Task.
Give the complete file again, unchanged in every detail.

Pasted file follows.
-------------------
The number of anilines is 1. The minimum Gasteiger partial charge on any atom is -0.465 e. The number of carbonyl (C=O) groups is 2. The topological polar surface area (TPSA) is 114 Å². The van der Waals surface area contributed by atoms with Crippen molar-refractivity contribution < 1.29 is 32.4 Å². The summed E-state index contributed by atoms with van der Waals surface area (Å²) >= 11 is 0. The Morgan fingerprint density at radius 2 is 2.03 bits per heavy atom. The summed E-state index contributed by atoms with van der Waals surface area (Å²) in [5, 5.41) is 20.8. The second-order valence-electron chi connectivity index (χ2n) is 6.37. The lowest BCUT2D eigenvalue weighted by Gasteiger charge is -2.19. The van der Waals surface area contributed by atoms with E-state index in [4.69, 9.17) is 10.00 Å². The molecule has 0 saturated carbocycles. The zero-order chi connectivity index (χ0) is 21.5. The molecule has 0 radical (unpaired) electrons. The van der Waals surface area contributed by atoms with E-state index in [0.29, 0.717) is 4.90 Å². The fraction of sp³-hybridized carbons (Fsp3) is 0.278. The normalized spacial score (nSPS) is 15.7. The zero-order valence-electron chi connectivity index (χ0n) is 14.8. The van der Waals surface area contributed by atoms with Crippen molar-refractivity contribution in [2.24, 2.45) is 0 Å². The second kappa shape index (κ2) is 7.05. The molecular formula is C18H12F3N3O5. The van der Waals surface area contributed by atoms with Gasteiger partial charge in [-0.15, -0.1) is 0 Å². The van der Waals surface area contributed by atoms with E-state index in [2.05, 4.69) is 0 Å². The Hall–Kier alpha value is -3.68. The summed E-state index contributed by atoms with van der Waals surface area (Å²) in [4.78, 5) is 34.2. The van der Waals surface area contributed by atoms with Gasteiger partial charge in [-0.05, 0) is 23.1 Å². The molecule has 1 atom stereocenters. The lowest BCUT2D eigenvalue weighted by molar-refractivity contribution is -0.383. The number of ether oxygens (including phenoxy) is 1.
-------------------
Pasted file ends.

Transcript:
The number of anilines is 1. The minimum Gasteiger partial charge on any atom is -0.465 e. The number of carbonyl (C=O) groups is 2. The topological polar surface area (TPSA) is 114 Å². The van der Waals surface area contributed by atoms with Crippen molar-refractivity contribution < 1.29 is 32.4 Å². The summed E-state index contributed by atoms with van der Waals surface area (Å²) >= 11 is 0. The Morgan fingerprint density at radius 2 is 2.03 bits per heavy atom. The summed E-state index contributed by atoms with van der Waals surface area (Å²) in [5, 5.41) is 20.8. The second-order valence-electron chi connectivity index (χ2n) is 6.37. The lowest BCUT2D eigenvalue weighted by Gasteiger charge is -2.19. The van der Waals surface area contributed by atoms with E-state index in [4.69, 9.17) is 10.00 Å². The molecule has 0 saturated carbocycles. The zero-order chi connectivity index (χ0) is 21.5. The molecule has 0 radical (unpaired) electrons. The van der Waals surface area contributed by atoms with E-state index in [0.29, 0.717) is 4.90 Å². The fraction of sp³-hybridized carbons (Fsp3) is 0.278. The normalized spacial score (nSPS) is 15.7. The zero-order valence-electron chi connectivity index (χ0n) is 14.8. The van der Waals surface area contributed by atoms with Crippen molar-refractivity contribution in [2.24, 2.45) is 0 Å². The second kappa shape index (κ2) is 7.05. The molecular formula is C18H12F3N3O5. The van der Waals surface area contributed by atoms with Gasteiger partial charge in [-0.15, -0.1) is 0 Å². The van der Waals surface area contributed by atoms with E-state index in [2.05, 4.69) is 0 Å². The Hall–Kier alpha value is -3.68. The summed E-state index contributed by atoms with van der Waals surface area (Å²) in [4.78, 5) is 34.2. The van der Waals surface area contributed by atoms with Gasteiger partial charge in [-0.05, 0) is 23.1 Å². The molecule has 1 atom stereocenters. The lowest BCUT2D eigenvalue weighted by molar-refractivity contribution is -0.383. The number of ether oxygens (including phenoxy) is 1.